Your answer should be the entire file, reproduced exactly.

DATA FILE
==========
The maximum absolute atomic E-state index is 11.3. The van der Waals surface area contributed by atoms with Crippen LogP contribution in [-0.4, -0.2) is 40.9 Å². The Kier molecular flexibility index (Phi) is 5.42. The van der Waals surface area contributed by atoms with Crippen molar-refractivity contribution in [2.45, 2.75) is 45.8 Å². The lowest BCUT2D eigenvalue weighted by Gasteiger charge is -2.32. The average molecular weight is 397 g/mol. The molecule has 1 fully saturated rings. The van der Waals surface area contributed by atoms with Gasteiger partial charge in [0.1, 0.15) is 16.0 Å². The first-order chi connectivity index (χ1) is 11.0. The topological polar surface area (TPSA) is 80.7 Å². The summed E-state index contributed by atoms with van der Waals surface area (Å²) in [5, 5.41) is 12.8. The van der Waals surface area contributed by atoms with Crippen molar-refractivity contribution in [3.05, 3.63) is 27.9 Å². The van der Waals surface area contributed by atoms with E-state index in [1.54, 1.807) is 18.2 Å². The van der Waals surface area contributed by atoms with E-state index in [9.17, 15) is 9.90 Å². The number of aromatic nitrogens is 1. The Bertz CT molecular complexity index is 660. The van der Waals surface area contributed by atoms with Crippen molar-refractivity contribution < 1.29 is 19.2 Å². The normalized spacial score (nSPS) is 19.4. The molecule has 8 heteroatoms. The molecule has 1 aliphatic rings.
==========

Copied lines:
The maximum absolute atomic E-state index is 11.3. The van der Waals surface area contributed by atoms with Crippen LogP contribution in [-0.4, -0.2) is 40.9 Å². The Kier molecular flexibility index (Phi) is 5.42. The van der Waals surface area contributed by atoms with Crippen molar-refractivity contribution in [2.45, 2.75) is 45.8 Å². The lowest BCUT2D eigenvalue weighted by Gasteiger charge is -2.32. The average molecular weight is 397 g/mol. The molecule has 1 fully saturated rings. The van der Waals surface area contributed by atoms with Gasteiger partial charge in [0.1, 0.15) is 16.0 Å². The first-order chi connectivity index (χ1) is 11.0. The topological polar surface area (TPSA) is 80.7 Å². The summed E-state index contributed by atoms with van der Waals surface area (Å²) in [5, 5.41) is 12.8. The van der Waals surface area contributed by atoms with Crippen molar-refractivity contribution in [3.05, 3.63) is 27.9 Å². The van der Waals surface area contributed by atoms with E-state index in [1.54, 1.807) is 18.2 Å². The van der Waals surface area contributed by atoms with E-state index in [9.17, 15) is 9.90 Å². The number of aromatic nitrogens is 1. The Bertz CT molecular complexity index is 660. The van der Waals surface area contributed by atoms with Crippen molar-refractivity contribution < 1.29 is 19.2 Å². The normalized spacial score (nSPS) is 19.4. The molecule has 8 heteroatoms. The molecule has 1 aliphatic rings.